Methods > Gather Insights > Contextual Inquiry

Contextual Inquiry

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  • Understand behaviors in the context of where people actually perform the activities you want to solve.
  • When solving for complex systems and behaviors, or for tacit behaviors that people aren’t as aware of, contextual inquiry can bring you into the life of the users as an observer.
  • What you mean when you say f.i. “office space” and what they understand, can be two different things. Contextual inquiry removes those personal translations we make in interviews.


  • Empathy and real life understanding of user situation lead to better understanding the problem and how to solve it.


20 - 25 days


2 people


Tip: it’s best to get an expert on board to help you run these methods.


Recording device (audio/video) Camera Release forms, note taking material, post its for synthesis

Detailed Steps

Define your topic for investigation (questions or assumptions).

Identify the people you will interview, for contextual inquiry the ideal participant group is rarely a group of random objective people (“warm bodies”). It is more often a specific target audience. See our recruiting guide for more information.

Follow up with participants to set a time to meet them in the environment where you want to observe them.

Based on the topic for investigation, there should be a clear goal for what you want to observe in the participant’s natural environment. Define the tasks you are interested in observing (can be “do x”, but also can be to just follow for a day of work). Plan and prepare questions to ask around the tasks you are interested in observing.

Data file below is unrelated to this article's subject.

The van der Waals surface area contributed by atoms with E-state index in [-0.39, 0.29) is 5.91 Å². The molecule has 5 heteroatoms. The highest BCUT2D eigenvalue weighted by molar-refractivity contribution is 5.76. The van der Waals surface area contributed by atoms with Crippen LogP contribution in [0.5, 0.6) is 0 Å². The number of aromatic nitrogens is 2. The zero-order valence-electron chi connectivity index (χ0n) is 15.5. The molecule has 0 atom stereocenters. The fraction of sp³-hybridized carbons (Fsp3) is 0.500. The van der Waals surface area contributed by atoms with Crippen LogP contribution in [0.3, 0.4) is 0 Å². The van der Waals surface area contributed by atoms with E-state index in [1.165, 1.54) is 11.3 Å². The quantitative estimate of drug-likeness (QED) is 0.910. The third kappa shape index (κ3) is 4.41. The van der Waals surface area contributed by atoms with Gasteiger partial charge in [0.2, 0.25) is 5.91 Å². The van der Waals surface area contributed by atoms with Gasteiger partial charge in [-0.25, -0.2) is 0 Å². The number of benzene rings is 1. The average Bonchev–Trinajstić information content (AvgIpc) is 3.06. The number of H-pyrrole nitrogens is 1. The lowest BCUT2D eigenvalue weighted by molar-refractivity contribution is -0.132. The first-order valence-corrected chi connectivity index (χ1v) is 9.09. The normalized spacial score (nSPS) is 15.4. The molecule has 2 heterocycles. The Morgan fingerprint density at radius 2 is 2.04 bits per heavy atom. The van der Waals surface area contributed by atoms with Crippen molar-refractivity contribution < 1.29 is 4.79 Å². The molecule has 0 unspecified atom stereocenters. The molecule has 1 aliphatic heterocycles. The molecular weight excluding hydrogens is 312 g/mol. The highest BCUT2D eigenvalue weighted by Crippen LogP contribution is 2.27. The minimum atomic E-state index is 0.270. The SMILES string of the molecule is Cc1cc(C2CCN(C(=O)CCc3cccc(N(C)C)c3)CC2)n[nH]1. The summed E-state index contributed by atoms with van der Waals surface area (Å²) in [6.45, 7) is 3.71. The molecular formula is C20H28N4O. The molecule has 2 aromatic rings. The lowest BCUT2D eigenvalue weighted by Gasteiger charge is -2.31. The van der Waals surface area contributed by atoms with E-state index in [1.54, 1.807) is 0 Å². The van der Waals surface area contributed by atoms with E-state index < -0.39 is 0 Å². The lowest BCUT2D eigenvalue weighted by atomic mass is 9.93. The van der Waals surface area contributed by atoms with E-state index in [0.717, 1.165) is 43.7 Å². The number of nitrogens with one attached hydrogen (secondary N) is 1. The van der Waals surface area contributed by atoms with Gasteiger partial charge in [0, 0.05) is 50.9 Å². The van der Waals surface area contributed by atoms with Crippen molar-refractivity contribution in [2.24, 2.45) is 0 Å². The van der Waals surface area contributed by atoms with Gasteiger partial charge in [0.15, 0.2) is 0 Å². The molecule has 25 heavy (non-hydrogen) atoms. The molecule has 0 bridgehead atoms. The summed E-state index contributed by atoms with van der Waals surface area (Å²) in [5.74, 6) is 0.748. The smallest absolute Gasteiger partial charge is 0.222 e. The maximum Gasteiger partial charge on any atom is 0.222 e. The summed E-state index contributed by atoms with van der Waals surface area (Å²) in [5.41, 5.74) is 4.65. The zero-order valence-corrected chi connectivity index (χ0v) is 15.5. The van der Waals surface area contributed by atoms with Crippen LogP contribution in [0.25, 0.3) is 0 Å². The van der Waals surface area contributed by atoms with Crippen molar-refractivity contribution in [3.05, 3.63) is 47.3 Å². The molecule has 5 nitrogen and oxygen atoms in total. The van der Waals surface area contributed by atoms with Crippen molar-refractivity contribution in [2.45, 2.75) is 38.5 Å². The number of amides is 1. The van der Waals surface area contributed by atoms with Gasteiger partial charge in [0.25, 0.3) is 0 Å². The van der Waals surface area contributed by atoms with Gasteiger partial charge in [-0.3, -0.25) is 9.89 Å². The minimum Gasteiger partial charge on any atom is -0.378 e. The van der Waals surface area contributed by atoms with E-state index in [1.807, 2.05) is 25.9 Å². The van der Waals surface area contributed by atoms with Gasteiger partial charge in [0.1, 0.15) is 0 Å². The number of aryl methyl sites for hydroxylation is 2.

Go to the agreed location, introduce yourself and your research goal. Ask participants to do their daily tasks as they always would and observe in a non-intrusive manner. Ask questions at opportune moments and try to stay in the background as much as possible. The goal is to try to get them comfortable with you being there so they don’t completely change their way of doing things. Record your findings (video, photos, notes) – contextual inquiry can be difficult to observe in real time and often requires revisiting one’s notes and recordings.

Debrief on the observations. With a full understanding of each participant’s behavior, synthesize all observations and create patterns over time to understand a blended (but not “normalized”) picture. Extract key findings: what was surprising or unexpected? What assumptions were confirmed? Use anomalies and edge cases to push your own product concept. Avoid confirmation bias by forcing yourself to move beyond your current product concept. Ensure your team is represented; multidisciplinary backgrounds give different perspectives and see opportunities and challenges better.

Create a concise summary document that is useful to you and can also be used to keep stakeholders up to date.